I like to volunteer, it’s important to me to give back. And as someone who has been on both sides of fundraising events, as both an organizer and a participant, I recognize that the competition for volunteers is stiff. I’d like to share a storyof an organization that is doing things right, and a few reasons why I’m not only looking forward to participating in their event next year, but actively recruiting more volunteers for them.
In May I participated in the Gateway MS Society Mud Run. To be honest, the real reason I signed up was simply because it looked like fun. This is the first step – make your event something people actually want to do. I realize that most sane people wouldn’t be excited by the idea of army crawling through mud, but I never said I was sane. Also, there’s a fairly large contingent of runners in the St. Louis area and not many of these popular obstacle course type events.
I gathered a few of my running buddies and we signed up. There was a registration fee and a fundraising commitment, but neither seemed too steep and we were able to recruit two sponsors, thanks TomkoTek and Kolbeco! The MS Society provided us with a team webpage that was simple to customize and allowed for donations for our team as a whole or as individuals. They also provided us with email templates to use to solicit donations and Facebook images we could post on our own profiles. There’s the second step – make it is easy for people to be involved.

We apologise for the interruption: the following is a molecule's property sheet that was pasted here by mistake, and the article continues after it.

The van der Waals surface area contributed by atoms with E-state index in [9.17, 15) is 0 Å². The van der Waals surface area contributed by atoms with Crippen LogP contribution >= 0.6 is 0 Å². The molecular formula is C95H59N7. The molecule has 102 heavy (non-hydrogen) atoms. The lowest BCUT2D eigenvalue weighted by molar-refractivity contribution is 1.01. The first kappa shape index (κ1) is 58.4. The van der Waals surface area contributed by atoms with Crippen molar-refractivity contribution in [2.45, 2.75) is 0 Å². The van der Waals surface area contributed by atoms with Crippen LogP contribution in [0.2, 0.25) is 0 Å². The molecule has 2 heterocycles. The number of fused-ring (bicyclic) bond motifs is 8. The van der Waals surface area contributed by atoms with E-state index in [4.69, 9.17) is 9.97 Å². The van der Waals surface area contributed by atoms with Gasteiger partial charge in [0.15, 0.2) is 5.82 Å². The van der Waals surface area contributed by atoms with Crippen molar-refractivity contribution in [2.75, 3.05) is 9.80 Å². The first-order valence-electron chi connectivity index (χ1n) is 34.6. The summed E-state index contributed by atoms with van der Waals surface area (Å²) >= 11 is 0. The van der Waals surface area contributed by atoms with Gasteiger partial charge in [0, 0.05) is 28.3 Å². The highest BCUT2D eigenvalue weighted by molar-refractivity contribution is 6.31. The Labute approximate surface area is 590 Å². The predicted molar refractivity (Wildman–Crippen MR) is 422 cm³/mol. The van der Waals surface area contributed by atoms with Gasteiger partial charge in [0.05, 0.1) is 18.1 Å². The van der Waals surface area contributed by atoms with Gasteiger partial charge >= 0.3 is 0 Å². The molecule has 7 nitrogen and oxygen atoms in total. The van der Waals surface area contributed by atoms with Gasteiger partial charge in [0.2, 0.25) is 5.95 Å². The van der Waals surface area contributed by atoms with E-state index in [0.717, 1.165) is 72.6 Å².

The event was a ton of fun and well-organized. They also had speakers who were living with MS and talked about the importance of events such as this one. These speakers cheered us on enthusiastically along the course. Third step – make your event impactful.
I had a great time at the event and our team was pretty successful, raising nearly $2,000. I would most likely participate again, but it was the follow up of the Gateway MS Society that has sealed the deal. Just a few weeks after the event I received a postcard with our team photo on it! I work in marketing – I realize this was probably a large undertaking that required both a lot of organization and detailed work on someone’s part. That postcard triggered a conversation with the team about how much fun we had participating.
Then just yesterday, six months after the event, someone from the Gateway MS Society stopped by my office to give me a gift and thank me for participating. The gift was simply a pen, but it was the personal touch and sincerity that have guaranteed I will participate again and continue to support the Gateway MS Society. And guess what the first thing I did was…I shared my experience on Facebook and Twitter. Here’s the final lesson – make your volunteers feel like they are valued and appreciated. They will spread the word for you.
While non-profits such as the MS Society have unique missions, this same lesson can be applied to any organization or situation. When you go above and beyond – even in simple ways, it sets you apart. Whether you’re working with volunteers or clients, make developing relationships a priority.